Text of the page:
Further on, the text highlights that, in a comparative view of abortion laws, the United States was, hitherto, out of step with most countries, ranking among the most permissive in the world. “If the Court deems it useful to consider international law in this case, it will find that there is a positive obligation to safeguard the unborn as holders of rights. Consistent with this obligation, most countries reject abortion on demand”, highlight the jurists.
See below the list of Brazilian jurists and professors who signed the opinion:
1. Glauco Barreira Magalhães Filho – Federal University of Ceará (UFC)
2. Rodrigo Otávio Bastos Silva Raposo – Federal University of Maranhão ( UFM)
3. Adriano Broleza – PUC Campinas 4. Ricardo Gaiotti Silva – Claretiano Centro Universitário
5. Angela Vidal Gandra Da Silva Martins – Universidade Mackenzie
6. Ives Gandra Da Silva Martins – CEU Law School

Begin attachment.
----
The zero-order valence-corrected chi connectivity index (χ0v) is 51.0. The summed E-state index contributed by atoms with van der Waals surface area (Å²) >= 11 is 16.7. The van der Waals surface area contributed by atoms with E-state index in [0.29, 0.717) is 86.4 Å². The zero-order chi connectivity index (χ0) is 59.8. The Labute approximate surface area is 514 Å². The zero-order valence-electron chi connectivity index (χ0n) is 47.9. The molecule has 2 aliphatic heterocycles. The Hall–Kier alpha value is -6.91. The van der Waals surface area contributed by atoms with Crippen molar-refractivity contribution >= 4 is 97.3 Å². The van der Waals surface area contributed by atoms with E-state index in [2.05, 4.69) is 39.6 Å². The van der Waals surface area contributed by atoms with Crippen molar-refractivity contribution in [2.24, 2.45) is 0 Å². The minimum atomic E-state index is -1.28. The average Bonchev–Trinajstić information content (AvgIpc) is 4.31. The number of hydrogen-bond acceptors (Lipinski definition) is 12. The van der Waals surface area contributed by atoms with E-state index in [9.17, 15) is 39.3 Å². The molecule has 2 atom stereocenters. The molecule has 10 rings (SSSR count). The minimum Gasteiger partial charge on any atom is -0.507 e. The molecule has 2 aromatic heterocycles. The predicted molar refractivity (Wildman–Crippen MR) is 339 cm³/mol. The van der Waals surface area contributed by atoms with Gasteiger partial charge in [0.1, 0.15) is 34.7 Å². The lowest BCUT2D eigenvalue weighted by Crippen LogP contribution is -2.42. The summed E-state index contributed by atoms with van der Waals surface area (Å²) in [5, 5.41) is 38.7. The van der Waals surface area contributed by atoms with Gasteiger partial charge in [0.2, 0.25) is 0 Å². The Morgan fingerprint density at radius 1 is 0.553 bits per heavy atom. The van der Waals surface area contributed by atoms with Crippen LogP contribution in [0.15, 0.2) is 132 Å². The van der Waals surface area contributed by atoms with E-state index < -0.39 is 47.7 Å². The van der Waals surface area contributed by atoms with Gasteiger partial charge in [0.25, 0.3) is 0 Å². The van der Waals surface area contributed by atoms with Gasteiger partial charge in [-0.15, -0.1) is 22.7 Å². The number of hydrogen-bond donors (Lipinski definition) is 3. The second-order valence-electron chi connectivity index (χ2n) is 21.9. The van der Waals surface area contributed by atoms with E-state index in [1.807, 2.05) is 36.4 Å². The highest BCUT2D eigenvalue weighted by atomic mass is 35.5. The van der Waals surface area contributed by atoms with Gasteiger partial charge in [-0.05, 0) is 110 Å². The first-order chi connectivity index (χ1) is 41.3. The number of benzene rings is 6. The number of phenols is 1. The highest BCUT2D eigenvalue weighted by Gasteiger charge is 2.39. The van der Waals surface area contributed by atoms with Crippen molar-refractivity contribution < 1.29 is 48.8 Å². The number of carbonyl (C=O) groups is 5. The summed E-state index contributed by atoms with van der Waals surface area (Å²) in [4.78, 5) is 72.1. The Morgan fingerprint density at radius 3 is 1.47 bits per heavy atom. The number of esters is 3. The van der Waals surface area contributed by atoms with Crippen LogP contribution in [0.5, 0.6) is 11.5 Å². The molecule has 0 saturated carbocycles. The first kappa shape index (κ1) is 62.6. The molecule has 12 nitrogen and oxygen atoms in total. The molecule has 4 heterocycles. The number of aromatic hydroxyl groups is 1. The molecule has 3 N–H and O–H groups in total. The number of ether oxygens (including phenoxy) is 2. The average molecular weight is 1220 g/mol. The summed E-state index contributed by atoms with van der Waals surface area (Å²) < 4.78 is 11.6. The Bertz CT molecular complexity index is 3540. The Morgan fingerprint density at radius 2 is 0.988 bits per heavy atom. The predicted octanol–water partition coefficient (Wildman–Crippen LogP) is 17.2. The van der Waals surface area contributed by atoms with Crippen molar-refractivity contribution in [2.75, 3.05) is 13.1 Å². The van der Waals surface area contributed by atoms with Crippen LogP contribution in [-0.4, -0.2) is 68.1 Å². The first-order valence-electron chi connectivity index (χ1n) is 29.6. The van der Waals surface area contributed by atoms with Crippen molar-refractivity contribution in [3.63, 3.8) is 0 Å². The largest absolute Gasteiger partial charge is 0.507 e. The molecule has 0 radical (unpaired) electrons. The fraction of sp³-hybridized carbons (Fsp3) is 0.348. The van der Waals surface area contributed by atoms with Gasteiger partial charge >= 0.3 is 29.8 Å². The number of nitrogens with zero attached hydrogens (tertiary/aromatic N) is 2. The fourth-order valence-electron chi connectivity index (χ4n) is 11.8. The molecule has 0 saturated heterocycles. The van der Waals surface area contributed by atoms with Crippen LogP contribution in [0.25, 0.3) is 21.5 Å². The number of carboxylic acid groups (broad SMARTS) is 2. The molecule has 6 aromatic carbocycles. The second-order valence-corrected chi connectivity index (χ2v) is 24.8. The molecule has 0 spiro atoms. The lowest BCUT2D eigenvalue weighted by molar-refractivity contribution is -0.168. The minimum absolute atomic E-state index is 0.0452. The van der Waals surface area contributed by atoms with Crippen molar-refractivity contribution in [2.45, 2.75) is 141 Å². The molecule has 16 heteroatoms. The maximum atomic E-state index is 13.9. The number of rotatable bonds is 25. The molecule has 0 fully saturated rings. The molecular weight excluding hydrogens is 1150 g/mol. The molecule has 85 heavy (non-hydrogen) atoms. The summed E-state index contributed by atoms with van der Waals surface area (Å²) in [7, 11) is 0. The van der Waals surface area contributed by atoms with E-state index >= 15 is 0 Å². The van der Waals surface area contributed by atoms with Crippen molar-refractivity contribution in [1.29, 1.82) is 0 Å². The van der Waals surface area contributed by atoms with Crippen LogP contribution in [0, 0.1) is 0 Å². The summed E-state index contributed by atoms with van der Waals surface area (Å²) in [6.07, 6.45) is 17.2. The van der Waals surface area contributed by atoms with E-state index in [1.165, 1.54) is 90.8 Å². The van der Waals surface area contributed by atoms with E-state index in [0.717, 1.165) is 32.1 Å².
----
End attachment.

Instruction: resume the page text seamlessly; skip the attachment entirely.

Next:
7. Milton Gonçalves Vasconcelos Barbosa – Federal University of Piauí (UFPI)
8. Roberto Pinheiro Campos Gouveia Filho – Catholic University of Pernambuco (Unicap)
9. Jean Marques Regina – Lutheran University of Brazil (Ulbra)
989 . Ana Luiza de Morais Rodrigues Braga – University of São Judas (USJT)
. Marcus Paulo Rycembel Boeira – Federal University of Rio Grande do Sul (UFRGS)
12. Victor Sales Pinheiro – Federal University of Pará (UFPA)
2018 . Marcel Edvar Simões – Universidade Paulista (Unip)
2018 . Elton Somensi de Oliveira – PUC Rio Grande do Sul (PUCRS)
. José Tadeu de Barros Nóbrega – Universidade Paulista (Unip)
2018 . Venceslau Tavares Costa Filho – Federal University of Pernambuco (UFPE)